'Fringe' recap: 'The place where the mysteries of the universe get answered'
“Fringe” is like watching a Sudoku. The puzzles crisscross and connect, and you always have too many 8s. Even Peter describes Walter’s lab as “the place where the mysteries of the universe get answered.” It is the perfect Friday night, figuring out the puzzles among Fringe Division.
“Fringe” should be a team sport. You need one guy who’s keeping track of all the lore (how many experiments have Walter and Bell done on Olivia?). Then there would be a person who’s trying to crack the mystery of the week (why is the Compassionate Soul Vampire showing up at suicides?). Plus there needs to be a team member following the relationships (Peter and Olivia were just at the cutesy phase when her body was hijacked). Oh, and a supernerd to catch all the Easter Eggs (spotting the observer, decode the symbols around the commercials, telling you which episodes of “Lost” Paula Malcomson was in). Putting together a good “Fringe” viewing team is like putting together a good D&D party. That might be the dorkiest sentence I’ve ever written.
The Mystery of the Week is simple: Dana Gray can’t die. She starts off by jumping off a building with a suicide guy after some flowery talk about raindrops, but she only gets up and walks away. Nearly any sci-fi series that’s lasted for any length of time has had their version of the person who can’t die, but I appreciated how original a take “Fringe” had on it. Dana Gray’s molecular bonds have become so strong they won’t break apart even in death. They speculate that it may because she got struck by lightning twice. I wonder if that also happened to the guy in “The Great Outdoors.”
Following up last week’s great guest appearance by Alan Ruck, this week we’re treated to Paula Malcomson. I know her best as Trixie from “Deadwood.” You might have seen her on "Lost" or "Caprica" or "Sons of Anarchy. "Hopefully you didn’t recognize her from “Medium.” Patricia Arquette is someone else.
To help solve the riddle of Dana Gray, Fringe Division gains two new members while losing one. Our cliffhanger last week was William Bell’s soul taking over Olivia’s body, giving us what I’m going to call “Bellivia.” When Olivia slipped into the other universe and visited Bell in his World Trade Center office, he slipped a few of his “soul magnets” into her tea. (I still think Soul Magnets is a great name for a band).
Anna Torv creates Bellivia by channeling Leonard Nimoy. I was very iffy on the prospect from what little I saw last week. I came into this week expecting to dislike Bellivia. The rasp of her voice seemed almost goofy, but I hardly noticed since “Fringe” did everything else right. The cadence of her words was dead on, and his/her interactions with everyone else in Fringe Division were pitch perfect. Peter is understandably angry that Bell jumped into Olivia’s head; while Walter enjoys the situation a little too much. I don't think he showed any concern for Olivia. He was too busy playfully solving word problems on opposite sides of a transparent dry erase board with Bill Bell.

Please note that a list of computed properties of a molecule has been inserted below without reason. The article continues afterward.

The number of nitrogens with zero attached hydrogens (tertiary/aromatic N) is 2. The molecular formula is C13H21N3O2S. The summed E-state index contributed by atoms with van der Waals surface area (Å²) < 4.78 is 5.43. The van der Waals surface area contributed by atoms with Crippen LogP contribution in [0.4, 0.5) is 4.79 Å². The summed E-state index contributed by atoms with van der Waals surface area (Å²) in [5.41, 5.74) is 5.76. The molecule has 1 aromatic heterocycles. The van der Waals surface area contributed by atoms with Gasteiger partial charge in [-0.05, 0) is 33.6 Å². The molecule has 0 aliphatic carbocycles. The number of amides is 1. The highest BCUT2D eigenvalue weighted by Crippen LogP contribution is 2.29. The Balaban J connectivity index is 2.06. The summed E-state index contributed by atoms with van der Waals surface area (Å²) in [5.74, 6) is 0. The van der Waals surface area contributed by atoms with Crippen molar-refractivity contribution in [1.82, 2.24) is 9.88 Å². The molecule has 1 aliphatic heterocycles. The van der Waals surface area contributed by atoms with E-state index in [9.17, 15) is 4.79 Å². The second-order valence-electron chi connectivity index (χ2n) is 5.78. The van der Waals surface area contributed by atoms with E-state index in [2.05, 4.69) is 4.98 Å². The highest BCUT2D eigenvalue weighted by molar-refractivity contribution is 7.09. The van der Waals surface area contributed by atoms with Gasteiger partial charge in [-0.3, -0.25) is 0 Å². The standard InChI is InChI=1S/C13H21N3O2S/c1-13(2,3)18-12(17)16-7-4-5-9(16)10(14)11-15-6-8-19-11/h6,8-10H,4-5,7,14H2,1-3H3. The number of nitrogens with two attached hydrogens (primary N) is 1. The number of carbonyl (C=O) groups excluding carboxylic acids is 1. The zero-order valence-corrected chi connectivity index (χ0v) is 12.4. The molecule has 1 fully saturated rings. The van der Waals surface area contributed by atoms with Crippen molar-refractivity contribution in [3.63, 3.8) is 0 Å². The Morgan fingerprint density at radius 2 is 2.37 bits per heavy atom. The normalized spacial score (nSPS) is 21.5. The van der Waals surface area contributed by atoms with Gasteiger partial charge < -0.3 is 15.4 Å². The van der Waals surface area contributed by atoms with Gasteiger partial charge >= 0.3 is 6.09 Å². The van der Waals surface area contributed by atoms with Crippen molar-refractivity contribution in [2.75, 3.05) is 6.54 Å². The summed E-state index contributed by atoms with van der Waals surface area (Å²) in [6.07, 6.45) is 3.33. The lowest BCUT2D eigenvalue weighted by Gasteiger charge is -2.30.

The other addition to Fringe Division this week was Lincoln Lee. I’ve been waiting for our version of him to finally show up. The Lincoln Lee of the parallel universe now runs its Fringe Division, so it only made sense that the Lincoln over here would eventually pop up. He gets pulled in by his connection to Dana Gray’s case. He investigated her original death back in the Hartford branch of the Department of Sunlight and Venetian Blinds. With Lincoln we got to see all the weirdness of “Fringe” through fresh eyes and with Dave Brubeck’s “Take Five” playing in the background. Please let Lincoln Lee become a permanent member of Fringe Division. It’s nice to have someone shocked by everything they come across.
“Fringe” only gets better. Just when I was getting a little tired of mopey/apologetic Walter we get a giddy/ecstatic Walter again. Peter and Olivia’s relationship keeps taking interesting twists and turns. The weekly mysteries unfold like origami. Even the product placements have improved. The subtle peek at Dana’s Sprint phone slipped in smoothly. We only get a handful more episodes this season. Let’s see how good they can get.
Unsolved Mysteries – How do you feel that they left some of the mystery unsolved? Peter tells Lincoln that in Fringe Division answers only lead to more questions. Is it important that we learn whether the bomb ended Dana’s extended lifeline or that Dana’s lifeline was extended to stop the bomb? I thought “Fringe” balanced answers and questions pretty well, but I’m curious if anyone disagrees.
Astrid Action – Pour Astrid. She becomes the object of affection for a crazy scientist’s ghost stuck in Olivia’s body, but her reactions are golden. My favorite came when Bellivia slipped the magnetic bracelet on Astrid’s wrist and she buttoned her shirt up to her neck. That has to go in my top 10 Astrid moments. Though when Walter and Bellivia joke about having Astrid milk Bell if they put his soul in the cow, that’s creepy. This is my Astrid they’re talking about.
Spot the Observer – I admit I didn’t see the Observer this week. I assume he was hanging around the crime scene when the Fringe Division checked out the smashed cab from the opening. He likes to go anywhere with yellow police tape. If you can tell me where to spot him, leave it in the comments. I’d appreciate it.
Photo: Olivia (Anna Torv), right and Walter (John Noble) work together in the lab. Credit: Fox Television